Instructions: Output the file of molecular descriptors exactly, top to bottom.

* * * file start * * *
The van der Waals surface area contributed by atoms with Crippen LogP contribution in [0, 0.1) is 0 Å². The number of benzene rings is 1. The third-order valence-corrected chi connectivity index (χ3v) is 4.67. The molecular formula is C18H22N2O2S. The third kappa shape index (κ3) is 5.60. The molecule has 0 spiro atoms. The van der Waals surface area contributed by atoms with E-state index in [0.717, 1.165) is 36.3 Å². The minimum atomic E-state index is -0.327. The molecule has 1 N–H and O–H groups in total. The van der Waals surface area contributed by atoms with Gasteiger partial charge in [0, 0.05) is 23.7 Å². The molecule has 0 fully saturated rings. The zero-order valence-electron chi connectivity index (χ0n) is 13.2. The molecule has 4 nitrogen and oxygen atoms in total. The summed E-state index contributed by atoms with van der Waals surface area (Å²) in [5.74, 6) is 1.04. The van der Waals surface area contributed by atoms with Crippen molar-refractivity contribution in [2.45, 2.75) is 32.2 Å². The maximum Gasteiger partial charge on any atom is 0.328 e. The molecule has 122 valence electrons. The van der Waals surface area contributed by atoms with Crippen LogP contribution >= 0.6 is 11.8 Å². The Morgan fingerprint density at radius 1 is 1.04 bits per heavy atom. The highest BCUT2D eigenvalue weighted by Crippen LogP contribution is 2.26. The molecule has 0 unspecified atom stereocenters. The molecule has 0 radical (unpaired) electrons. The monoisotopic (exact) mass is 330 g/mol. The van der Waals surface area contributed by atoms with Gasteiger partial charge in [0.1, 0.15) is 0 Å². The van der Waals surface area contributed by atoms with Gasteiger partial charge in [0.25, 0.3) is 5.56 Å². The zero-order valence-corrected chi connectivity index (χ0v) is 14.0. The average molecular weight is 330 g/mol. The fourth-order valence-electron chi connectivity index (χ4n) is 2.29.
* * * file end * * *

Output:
The van der Waals surface area contributed by atoms with Crippen LogP contribution in [0, 0.1) is 0 Å². The number of benzene rings is 1. The third-order valence-corrected chi connectivity index (χ3v) is 4.67. The molecular formula is C18H22N2O2S. The third kappa shape index (κ3) is 5.60. The molecule has 0 spiro atoms. The van der Waals surface area contributed by atoms with E-state index in [0.717, 1.165) is 36.3 Å². The minimum atomic E-state index is -0.327. The molecule has 1 N–H and O–H groups in total. The van der Waals surface area contributed by atoms with Gasteiger partial charge in [0, 0.05) is 23.7 Å². The molecule has 0 fully saturated rings. The zero-order valence-electron chi connectivity index (χ0n) is 13.2. The molecule has 4 nitrogen and oxygen atoms in total. The summed E-state index contributed by atoms with van der Waals surface area (Å²) in [5.74, 6) is 1.04. The van der Waals surface area contributed by atoms with Crippen molar-refractivity contribution in [2.45, 2.75) is 32.2 Å². The maximum Gasteiger partial charge on any atom is 0.328 e. The molecule has 122 valence electrons. The van der Waals surface area contributed by atoms with Crippen LogP contribution >= 0.6 is 11.8 Å². The Morgan fingerprint density at radius 1 is 1.04 bits per heavy atom. The highest BCUT2D eigenvalue weighted by Crippen LogP contribution is 2.26. The molecule has 0 unspecified atom stereocenters. The molecule has 0 radical (unpaired) electrons. The monoisotopic (exact) mass is 330 g/mol. The van der Waals surface area contributed by atoms with Gasteiger partial charge in [0.1, 0.15) is 0 Å². The van der Waals surface area contributed by atoms with Gasteiger partial charge in [0.25, 0.3) is 5.56 Å². The zero-order valence-corrected chi connectivity index (χ0v) is 14.0. The average molecular weight is 330 g/mol. The fourth-order valence-electron chi connectivity index (χ4n) is 2.29.